Where to go in Yangon Myanmar

Which way to Yangon, Myanmar?

The Kandawgyi Park - walking, relaxing, having a drink. Chaudhatgyi Paya (Chak Htat Gyi Buddha) - Lying Buddha. Watch the sunrise over the Shwedagon Pagoda. Walk through China Town. Feel the story in the Sule Pagoda.

Eleven fun activities in Yangon, Myanmar

It is a town full of personality to do, to see and to dine with so many interesting things. I think it is a mix of rides and provides a good starting point or place to explore the town.

But, as I say in almost all the papers I am writing, it is not so much about the celebrated things to do in every town, but rather about the town, the way of living, the way of living, the way of living, the things that go on along the roads and in the corners and corners - Yangon is no different, and it is a great place to wander around on a walking tour and see what there is to see (you have to see many things).

Undoubtedly, Shwedagon is one of the most important places of worship in Yangon and all of Myanmar. Reaching a heigth of 99 metres, the pavilion's gilded chedis is seen throughout the town, shimmering in the unbelievably gilded outdoors. There was so much money, I could hardly look into the pit stop without blinking my eyelash!

SWEDAGON PAGODE swedagon pagode is a well-preserved memorial and holy place of worship for many Myanmar Buddhists. Once there, you will see humans perform a variety of ceremonies according to the date of birth, and humans will also circumnavigate the basis of the page.

At the top of the page ant, in this little gilded parasol known as a hip, one of the interesting things you can imagine is that there are golds, gems and thousand of beads. Although there are some pairs of glasses on one side of the panorama, it is still difficult to see the beautiful top of the canopy.

One of the things you need to do when you are in Yangon is to go to the Shwedagon Pagoda. It is probably my preferred way to see a town other than through a meal by going to a souvenir shop - which of course is directly related to the cuisine. In the end, everything comes back to the meal.

However, I think attending a Yangon supermarket is one of the most important things you can do. They get to know so much more of the locals living and see what goes into the locals nutrition that is a bulk of being. When I went to Yangon in 2011, I made the journey to the Thiri Mingalar Square on the edge of the city.

It is one of the biggest wholesalers in town, and it is a great place to go if you want an action-packed marketing adventure. But there are also many new stores in Yangon town. The most noteworthy is the road 26, opposite the Shri Kali Temple, known as Thein Gyi Town.

In Yangon, one of the interesting things about this Yangon store is that despite the bustle of the store and the sellers who sell in the midst of the street, small vans are still being driven through. If there is an approaching car, the salesmen will flit to push their things aside, but the low lying bins of groceries will stay and the car will run directly over them.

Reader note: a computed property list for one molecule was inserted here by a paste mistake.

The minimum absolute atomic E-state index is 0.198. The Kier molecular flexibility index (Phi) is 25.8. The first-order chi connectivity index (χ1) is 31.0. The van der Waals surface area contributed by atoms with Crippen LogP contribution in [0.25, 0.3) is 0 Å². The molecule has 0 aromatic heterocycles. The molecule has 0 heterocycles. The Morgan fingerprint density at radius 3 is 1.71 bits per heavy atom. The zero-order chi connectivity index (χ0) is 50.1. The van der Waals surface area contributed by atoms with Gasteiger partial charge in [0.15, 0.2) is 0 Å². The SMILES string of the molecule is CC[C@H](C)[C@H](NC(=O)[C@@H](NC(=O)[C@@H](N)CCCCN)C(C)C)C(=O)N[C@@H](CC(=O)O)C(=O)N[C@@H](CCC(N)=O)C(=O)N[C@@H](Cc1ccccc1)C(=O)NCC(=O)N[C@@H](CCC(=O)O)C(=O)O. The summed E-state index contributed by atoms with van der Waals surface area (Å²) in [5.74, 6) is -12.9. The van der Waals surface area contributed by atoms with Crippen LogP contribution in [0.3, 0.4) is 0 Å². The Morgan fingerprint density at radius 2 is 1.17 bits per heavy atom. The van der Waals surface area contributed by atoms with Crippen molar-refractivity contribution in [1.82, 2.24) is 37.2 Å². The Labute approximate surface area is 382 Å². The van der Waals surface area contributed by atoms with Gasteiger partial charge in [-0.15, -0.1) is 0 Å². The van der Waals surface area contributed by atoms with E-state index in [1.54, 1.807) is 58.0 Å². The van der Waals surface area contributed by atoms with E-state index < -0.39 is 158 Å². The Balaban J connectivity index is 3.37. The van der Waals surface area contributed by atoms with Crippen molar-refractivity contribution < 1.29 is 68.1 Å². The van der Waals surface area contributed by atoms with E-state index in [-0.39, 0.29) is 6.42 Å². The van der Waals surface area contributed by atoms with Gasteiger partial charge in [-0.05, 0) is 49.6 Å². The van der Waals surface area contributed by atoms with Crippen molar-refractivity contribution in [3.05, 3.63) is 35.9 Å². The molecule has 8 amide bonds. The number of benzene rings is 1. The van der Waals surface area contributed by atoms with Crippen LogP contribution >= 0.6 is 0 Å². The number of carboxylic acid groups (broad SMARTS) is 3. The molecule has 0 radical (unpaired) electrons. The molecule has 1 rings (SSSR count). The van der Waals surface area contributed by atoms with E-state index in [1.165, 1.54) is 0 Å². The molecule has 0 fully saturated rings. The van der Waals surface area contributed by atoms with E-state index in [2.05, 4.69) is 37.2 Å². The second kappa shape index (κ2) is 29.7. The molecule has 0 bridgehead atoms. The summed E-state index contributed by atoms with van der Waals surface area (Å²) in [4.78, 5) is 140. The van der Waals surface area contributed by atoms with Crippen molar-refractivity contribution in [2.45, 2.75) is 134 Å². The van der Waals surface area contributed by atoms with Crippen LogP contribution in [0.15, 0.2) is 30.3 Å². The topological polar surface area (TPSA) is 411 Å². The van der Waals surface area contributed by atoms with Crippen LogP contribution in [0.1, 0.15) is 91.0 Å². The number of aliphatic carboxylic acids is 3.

This reminds me of the Maekling trains in Thailand (one of my first movies I ever made). Not only is the Sule in Yangon a sacred and historic symbol, it is also a symbol of the town; it seems that all the streets in Yangon town centre finally leads to the Sule outpost.

Not only is the Sule Passover recognised and appreciated for its long past, it has also been used as a place for political strategy, demonstrations and protes. When paying the $3 admission price, you will have the opportunity to see the pit stop up-close.

But there' s not really much to see in the pit (it's not as impressing as the Shwedagon pit), so I think it's actually better to see the Sule pit from the outside and discover the surroundings. The Bogyoke Aung San Markt, also known under its former name Scott Markt, was constructed in 1926 according to a plan from the UK-Colonisation.

Outside the square there are a number of paved alleys with stores on both sides, and there is also a large interior area that is more like a bar. To be honest, I'm not a big admirer of the fair itself, it seems to me to be a little on the tourist side, and the price is also not very high.

There is a wide range of things to buy in an area and it is a beautiful, neat and well located mar ket. Yangon Chinatown usually relates to the area of 24 to 18 St., just south of Sule Pagoda in central Yangon. It is one of the most bustling and action-packed areas of the city, especially in the evenings, when the roadsides are full of grocers who sell everything from groceries to conveniencefoods.

Twentieth is known for its traditional dishes such as rices and roasted pigs. Nineteenth is known as the Grillstrasse, a side street bordered by China dining, which has display cases full of everything you can select and grill. Simply take a meal in one of the restaurant, select the kebabs you want and unwind while your meal is being made.

I and Ying had dinner at Shwe Mingalar, mainly because they had a good choice of cuisine. Nineteenth is also a place to relax, a place where both local and tourist come to relax and enjoy a good time. Yangon city centre is messy, frantic and there never seems to be a calm or boring time.

This is the opposite of Kandawgyi Parc, one of the luxuriant Yangon Lakes. There are a number of eateries on the eastern side of the palace, such as Karaweik Palace, but also some other recreational lakeside eateries where you can dine and enjoy a meal (Ying and I had a meal at the Malihku restaurant).

Kandawgyi Park's other part is the lakeside promenade, a lovely raised deck where you can go for walks or sports, with magnificent lakeside vistas, the Karawiek Palace and the Shwedagon Pagoda in the foreground. When you go in the evenings, on a lovely sunny days (when it does not rain), you have a wonderful look at the Shwedagon Pagoda.